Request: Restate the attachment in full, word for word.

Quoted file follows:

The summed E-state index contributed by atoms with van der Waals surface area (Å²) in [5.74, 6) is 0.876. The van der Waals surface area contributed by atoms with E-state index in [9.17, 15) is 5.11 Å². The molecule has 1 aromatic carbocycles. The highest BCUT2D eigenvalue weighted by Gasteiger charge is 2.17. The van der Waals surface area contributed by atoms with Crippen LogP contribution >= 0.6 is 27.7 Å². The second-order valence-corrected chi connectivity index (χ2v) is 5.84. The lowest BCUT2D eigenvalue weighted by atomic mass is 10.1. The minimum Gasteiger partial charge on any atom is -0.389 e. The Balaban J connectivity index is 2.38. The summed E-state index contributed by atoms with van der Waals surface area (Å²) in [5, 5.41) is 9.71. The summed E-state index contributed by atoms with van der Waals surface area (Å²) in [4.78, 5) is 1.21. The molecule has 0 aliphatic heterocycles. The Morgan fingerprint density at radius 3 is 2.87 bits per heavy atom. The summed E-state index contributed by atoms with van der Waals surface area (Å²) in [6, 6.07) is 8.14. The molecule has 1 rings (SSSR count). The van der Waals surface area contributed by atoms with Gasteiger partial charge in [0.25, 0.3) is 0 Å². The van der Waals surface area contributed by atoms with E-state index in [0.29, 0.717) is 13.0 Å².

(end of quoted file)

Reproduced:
The summed E-state index contributed by atoms with van der Waals surface area (Å²) in [5.74, 6) is 0.876. The van der Waals surface area contributed by atoms with E-state index in [9.17, 15) is 5.11 Å². The molecule has 1 aromatic carbocycles. The highest BCUT2D eigenvalue weighted by Gasteiger charge is 2.17. The van der Waals surface area contributed by atoms with Crippen LogP contribution >= 0.6 is 27.7 Å². The second-order valence-corrected chi connectivity index (χ2v) is 5.84. The lowest BCUT2D eigenvalue weighted by atomic mass is 10.1. The minimum Gasteiger partial charge on any atom is -0.389 e. The Balaban J connectivity index is 2.38. The summed E-state index contributed by atoms with van der Waals surface area (Å²) in [5, 5.41) is 9.71. The summed E-state index contributed by atoms with van der Waals surface area (Å²) in [4.78, 5) is 1.21. The molecule has 0 aliphatic heterocycles. The Morgan fingerprint density at radius 3 is 2.87 bits per heavy atom. The summed E-state index contributed by atoms with van der Waals surface area (Å²) in [6, 6.07) is 8.14. The molecule has 1 rings (SSSR count). The van der Waals surface area contributed by atoms with Gasteiger partial charge in [0.25, 0.3) is 0 Å². The van der Waals surface area contributed by atoms with E-state index in [0.29, 0.717) is 13.0 Å².